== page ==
You are here

Provider: University Hospitals of Derby and Burton NHS Foundation Trust Good

Inspection Summary


Overall summary & rating

Good

Updated 6 June 2019

Our rating of the trust stayed the same. We rated it as good because:

  • We rated safe, effective, caring, responsive and well led as good.
  • We rated ten of the core services we inspected at this inspection good overall and four as requires improvement.

Inspection areas

Safe

Good

Updated 6 June 2019

Our rating of safe improved. We rated it as good because:

  • Staff understood how to protect patients from abuse and services worked well with other agencies to do so.
  • The majority of services, controlled infection risk well. Staff kept themselves, equipment and the premises clean. They mostly used control measures to prevent the spread of infection.
  • Whilst actual versus planned staffing levels were not always met. Services had enough staff with the right qualifications, skills, training and experience to keep people safe from avoidable harm and to provide the right care and treatment.

Effective

Good

Updated 6 June 2019

Our rating of effective stayed the same. We rated it as good because:

  • Services provided care and treatment based on national guidance and evidence of its effectiveness.
  • Managers monitored the effectiveness of care and treatment and used the findings to improve them.
  • Staff gave patients enough food and drink to meet their needs and improve their health.
  • Staff assessed and monitored patients regularly to see if they were in pain.
  • Staff of different kinds worked together as a team to benefit patients.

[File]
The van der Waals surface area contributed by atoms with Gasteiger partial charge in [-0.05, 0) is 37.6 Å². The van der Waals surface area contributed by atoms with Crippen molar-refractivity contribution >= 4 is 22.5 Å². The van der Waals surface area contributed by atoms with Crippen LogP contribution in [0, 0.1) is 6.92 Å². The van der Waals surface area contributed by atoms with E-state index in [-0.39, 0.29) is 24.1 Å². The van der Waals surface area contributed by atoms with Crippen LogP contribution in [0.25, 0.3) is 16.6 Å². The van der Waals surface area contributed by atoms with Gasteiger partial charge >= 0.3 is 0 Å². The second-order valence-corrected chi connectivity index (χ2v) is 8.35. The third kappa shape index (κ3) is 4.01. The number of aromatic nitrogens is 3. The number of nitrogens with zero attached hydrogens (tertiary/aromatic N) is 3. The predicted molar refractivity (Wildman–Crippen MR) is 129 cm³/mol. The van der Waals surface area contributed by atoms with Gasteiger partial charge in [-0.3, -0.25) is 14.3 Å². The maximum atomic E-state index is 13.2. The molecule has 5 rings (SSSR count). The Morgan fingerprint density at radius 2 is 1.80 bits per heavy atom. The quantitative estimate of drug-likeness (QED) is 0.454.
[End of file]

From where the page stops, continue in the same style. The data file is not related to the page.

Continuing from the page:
Caring

Good

Updated 6 June 2019

Our rating of caring stayed the same. We rated it as good because:

  • Staff cared for patients with compassion. Feedback from patients confirmed that staff treated them well and with kindness.
  • Staff provided emotional support to patients to minimise their distress.
  • Staff involved patients and those close to them in decisions about their care and treatment.

Responsive

Good

Updated 6 June 2019

Our rating of responsive stayed the same. We rated it as good because:

  • The trust planned and provided services in a way that met the needs of local people.
  • Services took account of patients’ individual needs.
  • Services treated concerns and complaints seriously, investigated them and learned lessons from the results, and shared these with all staff.

Well-led

Good

Updated 6 June 2019

We rated it as good because:

  • Managers at all levels in the trust had the right skills and abilities to run a service providing high-quality sustainable care. The trust had a senior leadership team in place with the appropriate range of skills, knowledge and experience.
  • The trust had a vision for what it wanted to achieve and workable plans to turn it into action. Using an external engagement platform, the vision, values and strategy of the trust had been developed in collaboration with staff, people who use services, and external partners.
  • The executive board were committed to promoting a positive culture that supported and valued staff, creating a sense of common purpose based on shared values. Throughout this inspection and through our observation of the trust we saw cooperative, supportive and appreciative relationships among the executive team. The executive team worked collaboratively, shared responsibility and resolved conflict quickly and constructively.
  • The trust had nine of 10 key indicators equal to or above the national average for similar trusts in the 2018 NHS Staff Survey.